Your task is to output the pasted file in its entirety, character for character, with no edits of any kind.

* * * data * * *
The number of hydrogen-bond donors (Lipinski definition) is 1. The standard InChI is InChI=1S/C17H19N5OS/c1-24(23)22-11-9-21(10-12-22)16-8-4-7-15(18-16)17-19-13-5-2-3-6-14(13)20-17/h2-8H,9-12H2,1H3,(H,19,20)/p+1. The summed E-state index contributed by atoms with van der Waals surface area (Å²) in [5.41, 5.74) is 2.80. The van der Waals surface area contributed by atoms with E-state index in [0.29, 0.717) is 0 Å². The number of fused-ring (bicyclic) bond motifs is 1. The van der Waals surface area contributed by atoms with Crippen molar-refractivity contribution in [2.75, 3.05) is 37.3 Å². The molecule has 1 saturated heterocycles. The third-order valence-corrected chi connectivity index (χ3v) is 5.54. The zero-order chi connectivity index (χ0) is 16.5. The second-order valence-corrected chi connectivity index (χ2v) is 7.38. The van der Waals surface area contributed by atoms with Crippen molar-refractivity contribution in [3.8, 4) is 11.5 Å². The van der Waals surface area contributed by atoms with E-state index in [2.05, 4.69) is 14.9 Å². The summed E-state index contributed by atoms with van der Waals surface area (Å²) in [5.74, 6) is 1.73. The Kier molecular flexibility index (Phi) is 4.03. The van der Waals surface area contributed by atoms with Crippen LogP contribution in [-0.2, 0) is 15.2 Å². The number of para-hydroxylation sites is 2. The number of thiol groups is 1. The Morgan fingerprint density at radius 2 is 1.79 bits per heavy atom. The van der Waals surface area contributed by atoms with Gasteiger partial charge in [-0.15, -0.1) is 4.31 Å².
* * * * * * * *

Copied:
The number of hydrogen-bond donors (Lipinski definition) is 1. The standard InChI is InChI=1S/C17H19N5OS/c1-24(23)22-11-9-21(10-12-22)16-8-4-7-15(18-16)17-19-13-5-2-3-6-14(13)20-17/h2-8H,9-12H2,1H3,(H,19,20)/p+1. The summed E-state index contributed by atoms with van der Waals surface area (Å²) in [5.41, 5.74) is 2.80. The van der Waals surface area contributed by atoms with E-state index in [0.29, 0.717) is 0 Å². The number of fused-ring (bicyclic) bond motifs is 1. The van der Waals surface area contributed by atoms with Crippen molar-refractivity contribution in [2.75, 3.05) is 37.3 Å². The molecule has 1 saturated heterocycles. The third-order valence-corrected chi connectivity index (χ3v) is 5.54. The zero-order chi connectivity index (χ0) is 16.5. The second-order valence-corrected chi connectivity index (χ2v) is 7.38. The van der Waals surface area contributed by atoms with Crippen molar-refractivity contribution in [3.8, 4) is 11.5 Å². The van der Waals surface area contributed by atoms with E-state index in [2.05, 4.69) is 14.9 Å². The summed E-state index contributed by atoms with van der Waals surface area (Å²) in [5.74, 6) is 1.73. The Kier molecular flexibility index (Phi) is 4.03. The van der Waals surface area contributed by atoms with Crippen LogP contribution in [-0.2, 0) is 15.2 Å². The number of para-hydroxylation sites is 2. The number of thiol groups is 1. The Morgan fingerprint density at radius 2 is 1.79 bits per heavy atom. The van der Waals surface area contributed by atoms with Gasteiger partial charge in [-0.15, -0.1) is 4.31 Å².